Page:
What are the Laws and Regulations of Sober Livings?

Last Updated: September 25, 2023

After successful completion of an inpatient or outpatient drug treatment program, a recovering substance abuser will need an effective aftercare strategy to maintain sobriety. Residence in a sober living home can be one of the securest steps to take. It is a particularly good option for those individuals who do not have a safe living environment and family support. Sober living homes vary considerably, with some offering a fuller suite of services than others. However, it is important to note that sober living homes do not provide psychotherapy, dispense medication, or have on-site medical personnel like an inpatient program does.

At a minimum, a resident of a sober living home should expect a drug-free environment, clean and comfortable accommodations, and house rules and policies dedicated to abstinence maintenance. Common operations policies at sober living homes include:

  • Zero drug tolerance
  • Zero violence tolerance
  • Curfews
  • A good neighbor policy
  • Randomized drug testing
  • Detox admission if relapse occurs

The Perry House Example

As sober living policies and amenities vary considerably from home to home, some are invariably healthier living environments than others. As discussed in The Fix, a negative impression of sober living homes prompted actor Matthew Perry to found his own recovery residence, known as the Perry House. According to Perry, he had heard about degrading practices at some sober living facilities which, for instance, had residents wear signs around their necks or sit on crates. When the actor opened Perry House, he was uniquely situated to wear both the hat of a recovering substance abuser and owner/operator. For this reason, the Perry House was expected to be a helpful guide to other sober living homes. However, there is no one-size-fits-all approach to running a sober house, and even the best intentioned policies and practices may come under fire.

According to bestselling rehab writer Anne Fletcher, the Perry House is an example of a sober living facility that excels on many fronts, but it is sometimes criticized in that it discriminates against recovering substance abusers who participate in medication-assisted treatment (MAT). Like some other sober living homes, the Perry House reportedly enforces a 100 percent drug-free policy. This means that all drug testing of residents must result in a completely “clean” report. The Perry House does not reportedly make an exception for rehab medications such as methadone and Suboxone, which are used to treat recovering opioid abusers.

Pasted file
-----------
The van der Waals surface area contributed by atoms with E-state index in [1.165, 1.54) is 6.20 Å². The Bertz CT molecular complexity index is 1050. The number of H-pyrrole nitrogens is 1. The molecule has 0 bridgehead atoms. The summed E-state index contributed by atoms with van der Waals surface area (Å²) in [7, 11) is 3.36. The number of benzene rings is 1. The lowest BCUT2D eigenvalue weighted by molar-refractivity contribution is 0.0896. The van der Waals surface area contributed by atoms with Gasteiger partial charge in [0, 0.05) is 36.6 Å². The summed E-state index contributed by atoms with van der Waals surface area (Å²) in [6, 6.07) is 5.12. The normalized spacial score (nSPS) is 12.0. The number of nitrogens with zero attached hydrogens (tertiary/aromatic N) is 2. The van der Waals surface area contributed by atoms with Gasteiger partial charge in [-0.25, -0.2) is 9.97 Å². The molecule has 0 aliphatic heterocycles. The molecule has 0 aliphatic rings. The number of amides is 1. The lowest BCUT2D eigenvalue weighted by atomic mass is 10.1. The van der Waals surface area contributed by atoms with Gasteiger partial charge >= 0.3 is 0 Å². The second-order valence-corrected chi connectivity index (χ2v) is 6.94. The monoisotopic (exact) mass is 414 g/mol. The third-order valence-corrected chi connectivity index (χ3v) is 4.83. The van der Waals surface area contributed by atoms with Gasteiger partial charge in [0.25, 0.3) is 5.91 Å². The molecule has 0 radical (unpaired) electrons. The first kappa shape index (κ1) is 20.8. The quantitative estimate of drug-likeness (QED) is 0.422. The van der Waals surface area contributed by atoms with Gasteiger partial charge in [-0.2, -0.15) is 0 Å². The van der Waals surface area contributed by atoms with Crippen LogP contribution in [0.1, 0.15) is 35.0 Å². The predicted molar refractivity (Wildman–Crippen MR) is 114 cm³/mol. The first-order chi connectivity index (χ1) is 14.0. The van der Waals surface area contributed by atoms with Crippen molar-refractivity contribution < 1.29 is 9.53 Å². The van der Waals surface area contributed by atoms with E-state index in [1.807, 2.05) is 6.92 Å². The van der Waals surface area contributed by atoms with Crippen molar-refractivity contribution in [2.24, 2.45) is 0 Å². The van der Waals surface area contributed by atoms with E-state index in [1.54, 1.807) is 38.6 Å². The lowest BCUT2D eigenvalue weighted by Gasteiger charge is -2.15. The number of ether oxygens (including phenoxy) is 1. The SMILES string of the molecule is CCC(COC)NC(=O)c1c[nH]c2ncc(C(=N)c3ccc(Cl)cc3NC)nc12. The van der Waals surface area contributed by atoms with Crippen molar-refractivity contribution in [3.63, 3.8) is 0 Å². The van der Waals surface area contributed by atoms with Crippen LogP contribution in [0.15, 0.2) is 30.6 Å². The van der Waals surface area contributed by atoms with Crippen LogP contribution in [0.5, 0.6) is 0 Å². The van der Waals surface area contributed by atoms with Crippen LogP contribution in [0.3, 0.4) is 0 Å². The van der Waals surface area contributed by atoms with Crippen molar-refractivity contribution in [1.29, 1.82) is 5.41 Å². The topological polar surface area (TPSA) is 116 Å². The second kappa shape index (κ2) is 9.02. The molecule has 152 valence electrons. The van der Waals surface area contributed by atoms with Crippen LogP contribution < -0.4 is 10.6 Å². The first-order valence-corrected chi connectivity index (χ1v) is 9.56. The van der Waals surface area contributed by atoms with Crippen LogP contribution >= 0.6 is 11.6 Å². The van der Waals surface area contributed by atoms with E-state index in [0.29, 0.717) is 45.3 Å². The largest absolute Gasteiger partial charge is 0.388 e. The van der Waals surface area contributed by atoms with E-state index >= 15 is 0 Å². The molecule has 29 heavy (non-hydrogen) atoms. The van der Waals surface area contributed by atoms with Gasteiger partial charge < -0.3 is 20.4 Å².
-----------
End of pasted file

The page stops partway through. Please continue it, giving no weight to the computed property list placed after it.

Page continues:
For Fletcher, the practice of denying MAT participants access to sober living homes not only impinges on their chances of recovery but also sends the wrong message. According to Fletcher, the goal of sober living homes should be recovery and not the promulgation of restrictive recovery policies. There is ample evidence supporting MAT, and Fletcher feels some sober living homes sometimes put their own biased thinking ahead of sound science.

Discrimination Laws and Sober Living

Sober living homes are not closely regulated. When it comes to a discussion of law, it is always important to understand the concept of jurisdiction, which includes governance at federal, state, county, and city levels. Although there is no federal law that expressly regulates sober living homes, certain federal laws that protect everyone – such as the Fair Housing Act and Americans with Disabilities Act – implicitly extend to a person’s rights to access to a sober living home. Similarly, although state, county, and city laws may not specifically enumerate the operations requirements of sober living homes, there may be general rules that can be invoked to protect the rights of sober living home residents (such as discrimination laws, disability laws, and contract law). Although there may not be uniform and express sober living home laws in place at present in America, the future may change the legal landscape of these facilities and require them to be state licensed.

Stated most simply, under the Fair Housing Act and American with Disabilities Act, a landlord cannot discriminate against a person based on a disability. Under the acts, a person with a substance abuse disorder is usually considered to be disabled.

Community Discrimination and Zoning Laws

It is important to note that sober living residents may, in a few cases, face discrimination from neighbors and the local community. Although suffering a stigma in society does not usually amount to having an actionable case in court, it can be painful. Neighbors and communities are not likely to react negatively to a sober living home that is clean, quiet, and respectful (and many are). However, according to Arcuria, a program that provides voluntary certifications to sober living home operators, some sober living homes are only “sober” in name. Due to a lack of uniform regulation and licensing, some homes are operated by profit-driven individuals who allow drugs and a host of other ills to occur on the premises. Such an environment would be a dangerous place for a person in recovery and could cause considerable trouble with neighbors and the local community.

It is important for sober living home residents, their neighbors, and local governing council to understand that this model of living is not particularly prone to abuse, crime, or other problems. A study for the state of Illinois found that residents of sober living homes were considerably less likely to engage in criminal behavior than the average Illinois resident. Statistically, the study found that 18 out of every 1,000 sober home residents committed a crime compared to 112 out of every 1,000 in the general population. Yet, some local governments use zoning laws to keep sober living homes from operating in certain areas. An obvious motivation for doing so relates to property owners’ concerns about a decrease in property values when a sober live home is operating in the locale.

For instance, as the Sober Living Network discusses, the city of Los Angeles has considered changing existing zoning laws to prohibit sober living homes (and other group home residences) from operating in single family residential areas. However, the zoning proposals arguably impinge not only on the housing rights and disability protection of recovering substance abusers, but also on the rights of sober house business operators. According to a California-based advocacy project, Solutions for Treatment Expansion Project (STEP), the following rights can be invoked to protect sober house operators in California: